Hisashi Ouchi, better known as the radioactive man, was kept alive for 83 days until his skin melted.
… And he cried blood.
Now you will be wondering how did it happen to him? Or are we speaking metaphorically? Well, we wish we were speaking metaphorically, but that is what actually happened to the man.
Hisashi Ouchi was one of the three workers that had received a high dose of radiation while working in a small Japanese plan in 1999. He was working on a project which was to prepare fuel for an experimental reactor.
During that project, plenty amount of Uranium was enriched to a fairly high level. It resulted in “criticality,” or in simple words, a limited uncontrolled nuclear chain reaction.
The reaction criticality went on for 20 hours straight and affected 119 people. However, almost all of them remained safe during the incident because the radiation dose was over one mSv.
However, the incident badly affected three people who received extremely high doses of radiation. Two of the workers eventually died, and one of them was Hisashi Ouchi, the radiation man.
As for Hisashi, his agony was a little different from the rest. He was kept alive for 83 days after the incident, and the man’s skin started to melt. His agony was to last until finally, the man cried blood, and the soul escaped from the body.
It was the unbearable pain Hisashi went through AFTER the incident. So with that being said, let’s dive into the details of the incident and the suffering that Hisashi had to take.
Just before we begin, we would like to use this space as a disclaimer to warn those who don’t want to read sensitive details.
What Happened When He Rushed To The Hospital?
After the incident, Hisashi Ouchi was rushed to the hospital. Soon as he reached the University of Tokyo Hospital, doctors who attended to the man discovered that Hisashi had lost all of his white blood cells and thus, he had no immune system.
You see, all the medications that we have out here require some level of the immune system, generally speaking, and those medications aid the immune system in overcoming the illness.
But this was not a ‘general’ case by any means, and the complexity of the case soon became more evident.
Hisashi Ouchi’s skin soon started to melt, and the man was crying blood. The man was immediately rushed to the care and taken to a special radiation ward later. The special radiation ward helped Hisashi Ouchi stay safe from hospital-borne pathogens.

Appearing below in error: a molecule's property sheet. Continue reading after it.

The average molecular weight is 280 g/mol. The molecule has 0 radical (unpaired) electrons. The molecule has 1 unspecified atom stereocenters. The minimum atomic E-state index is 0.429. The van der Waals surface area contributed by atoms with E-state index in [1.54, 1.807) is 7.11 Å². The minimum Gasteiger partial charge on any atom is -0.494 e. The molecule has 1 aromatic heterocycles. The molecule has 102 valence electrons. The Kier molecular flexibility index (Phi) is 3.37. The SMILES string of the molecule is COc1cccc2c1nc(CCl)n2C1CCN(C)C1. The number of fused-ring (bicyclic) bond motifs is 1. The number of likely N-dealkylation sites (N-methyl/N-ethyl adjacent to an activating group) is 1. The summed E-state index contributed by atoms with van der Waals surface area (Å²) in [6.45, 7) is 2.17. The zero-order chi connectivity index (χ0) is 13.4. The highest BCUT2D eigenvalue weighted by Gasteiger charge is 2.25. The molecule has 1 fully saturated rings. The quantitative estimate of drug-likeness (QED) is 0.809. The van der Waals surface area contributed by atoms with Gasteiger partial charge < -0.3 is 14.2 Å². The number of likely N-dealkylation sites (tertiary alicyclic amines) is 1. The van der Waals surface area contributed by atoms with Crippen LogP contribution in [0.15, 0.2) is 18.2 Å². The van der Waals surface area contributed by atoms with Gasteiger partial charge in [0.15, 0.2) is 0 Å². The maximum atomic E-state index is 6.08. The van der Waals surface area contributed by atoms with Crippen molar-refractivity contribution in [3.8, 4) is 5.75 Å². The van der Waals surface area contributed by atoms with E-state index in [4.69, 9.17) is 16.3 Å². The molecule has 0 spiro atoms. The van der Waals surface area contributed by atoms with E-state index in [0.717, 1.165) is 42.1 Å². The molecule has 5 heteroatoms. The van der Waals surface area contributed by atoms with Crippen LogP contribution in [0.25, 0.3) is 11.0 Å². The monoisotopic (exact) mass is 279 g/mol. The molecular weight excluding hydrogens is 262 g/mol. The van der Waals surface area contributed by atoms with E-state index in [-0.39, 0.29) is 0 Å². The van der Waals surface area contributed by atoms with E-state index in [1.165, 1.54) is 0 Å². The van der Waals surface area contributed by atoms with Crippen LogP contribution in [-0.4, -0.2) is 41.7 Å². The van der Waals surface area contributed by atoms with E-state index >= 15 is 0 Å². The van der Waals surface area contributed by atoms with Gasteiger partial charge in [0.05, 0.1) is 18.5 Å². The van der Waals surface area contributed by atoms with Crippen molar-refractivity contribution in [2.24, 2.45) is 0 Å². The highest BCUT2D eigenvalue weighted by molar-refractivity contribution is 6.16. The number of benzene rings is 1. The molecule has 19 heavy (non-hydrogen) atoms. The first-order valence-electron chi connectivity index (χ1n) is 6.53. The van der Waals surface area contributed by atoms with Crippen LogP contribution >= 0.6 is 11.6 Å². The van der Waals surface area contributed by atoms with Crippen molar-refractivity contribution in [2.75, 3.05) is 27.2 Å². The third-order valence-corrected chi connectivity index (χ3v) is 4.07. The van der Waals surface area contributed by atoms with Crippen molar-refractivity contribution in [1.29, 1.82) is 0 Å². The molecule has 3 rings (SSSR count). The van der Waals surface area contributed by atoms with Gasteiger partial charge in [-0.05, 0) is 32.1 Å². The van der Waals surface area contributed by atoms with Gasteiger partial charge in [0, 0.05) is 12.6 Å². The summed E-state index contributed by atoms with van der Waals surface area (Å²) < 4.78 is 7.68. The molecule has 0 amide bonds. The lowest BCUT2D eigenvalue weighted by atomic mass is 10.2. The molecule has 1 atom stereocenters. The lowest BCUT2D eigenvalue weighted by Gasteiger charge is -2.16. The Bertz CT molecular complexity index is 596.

But all of these safety measures were being taken to prevent the situation from getting worse. But life was already turned into hell for the man. He was suffering from heart attacks daily.
It is also said about the man that he regularly cried for his mother and was leaking fluids. However, his agony ended after an 83-day long hell when Hisashi finally died from a cardiac arrest.
How Tokaimura’s Nuclear Incident Came Into Being?
Hisashi Ouchi was born in Japan in 1965. Just a few years earlier, the country turned to nuclear power production. Soon, Japan’s first commercial nuclear power plant came into being. And the progress was achieved by the country a few years earlier than Ouchi’s birth.
For Japan, it was pretty important to become independent of the imported energy because it was getting too costly for the country. What only added to the dilemma was the country’s few natural resources.
Leaving no other choice for the country, nuclear power production became pretty inevitable.
Soon the country started gaining independence with regard to imported energy, and most of Japan enjoyed its own power supply.
The nuclear power plant was set up in Tokaimura as it had plenty of areas. It was doing pretty good in terms of power production until one day, Hisashi Ouchi and two of his other peers planned to try a shortcut, as per the reported facts about the team.
As per the reported facts, it seems like the team had no idea as to what are the protocols of enriched Uranium. It is reported that the quantity of Uranium that was poured into the tank was seven times more than appropriate.
Hisashi Ouchi, as reported, was standing right over the vessel when the Gamma rays took over the room. This is where his agony began.
After the incident had occurred, Hisashi Ouchi and two of his other colleagues were immediately rushed to the National Institute of Radiological Sciences in Chiba. Of all people that were working in the plant, these three were most affected by the radiation.
It is said that a human being can take seven sieverts at max. However, Hisashi was far beyond that point. Instead of 7, he was exposed to Seventeen sieverts of radiation, whereas his other colleague was exposed to ten.
Both men died. The only one of the three who survived was Yutaka Yokokawa, who only received three sieverts of radiation.